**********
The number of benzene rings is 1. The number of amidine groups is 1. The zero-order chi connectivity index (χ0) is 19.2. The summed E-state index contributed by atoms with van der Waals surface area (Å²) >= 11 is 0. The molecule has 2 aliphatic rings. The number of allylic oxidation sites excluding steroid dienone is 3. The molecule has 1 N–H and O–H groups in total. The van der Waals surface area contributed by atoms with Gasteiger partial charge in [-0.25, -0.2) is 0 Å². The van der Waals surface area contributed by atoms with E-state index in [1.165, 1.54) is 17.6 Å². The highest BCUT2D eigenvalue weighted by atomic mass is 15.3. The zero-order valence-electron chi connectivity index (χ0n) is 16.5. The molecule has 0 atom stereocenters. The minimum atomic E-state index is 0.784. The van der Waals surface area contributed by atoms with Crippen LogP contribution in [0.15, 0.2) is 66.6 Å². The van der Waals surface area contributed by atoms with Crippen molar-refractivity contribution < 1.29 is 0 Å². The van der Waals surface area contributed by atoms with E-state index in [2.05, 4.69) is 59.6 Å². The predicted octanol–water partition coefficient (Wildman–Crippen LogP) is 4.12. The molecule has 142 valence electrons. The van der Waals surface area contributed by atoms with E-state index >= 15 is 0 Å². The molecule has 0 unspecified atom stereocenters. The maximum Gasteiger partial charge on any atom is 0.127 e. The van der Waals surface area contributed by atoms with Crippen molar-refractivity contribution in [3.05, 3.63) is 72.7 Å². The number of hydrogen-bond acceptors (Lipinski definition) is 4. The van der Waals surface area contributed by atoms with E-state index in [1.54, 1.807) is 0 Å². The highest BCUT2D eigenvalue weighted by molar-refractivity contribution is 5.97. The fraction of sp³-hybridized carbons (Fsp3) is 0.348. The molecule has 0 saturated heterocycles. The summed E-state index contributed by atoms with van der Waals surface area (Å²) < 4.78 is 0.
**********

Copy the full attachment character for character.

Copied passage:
The number of benzene rings is 1. The number of amidine groups is 1. The zero-order chi connectivity index (χ0) is 19.2. The summed E-state index contributed by atoms with van der Waals surface area (Å²) >= 11 is 0. The molecule has 2 aliphatic rings. The number of allylic oxidation sites excluding steroid dienone is 3. The molecule has 1 N–H and O–H groups in total. The van der Waals surface area contributed by atoms with Gasteiger partial charge in [-0.25, -0.2) is 0 Å². The van der Waals surface area contributed by atoms with E-state index in [1.165, 1.54) is 17.6 Å². The highest BCUT2D eigenvalue weighted by atomic mass is 15.3. The zero-order valence-electron chi connectivity index (χ0n) is 16.5. The molecule has 0 atom stereocenters. The minimum atomic E-state index is 0.784. The van der Waals surface area contributed by atoms with Crippen LogP contribution in [0.15, 0.2) is 66.6 Å². The van der Waals surface area contributed by atoms with Crippen molar-refractivity contribution < 1.29 is 0 Å². The van der Waals surface area contributed by atoms with E-state index in [2.05, 4.69) is 59.6 Å². The predicted octanol–water partition coefficient (Wildman–Crippen LogP) is 4.12. The molecule has 142 valence electrons. The van der Waals surface area contributed by atoms with E-state index >= 15 is 0 Å². The molecule has 0 unspecified atom stereocenters. The maximum Gasteiger partial charge on any atom is 0.127 e. The van der Waals surface area contributed by atoms with Crippen molar-refractivity contribution in [3.05, 3.63) is 72.7 Å². The number of hydrogen-bond acceptors (Lipinski definition) is 4. The van der Waals surface area contributed by atoms with E-state index in [1.54, 1.807) is 0 Å². The highest BCUT2D eigenvalue weighted by molar-refractivity contribution is 5.97. The fraction of sp³-hybridized carbons (Fsp3) is 0.348. The molecule has 0 saturated heterocycles. The summed E-state index contributed by atoms with van der Waals surface area (Å²) < 4.78 is 0.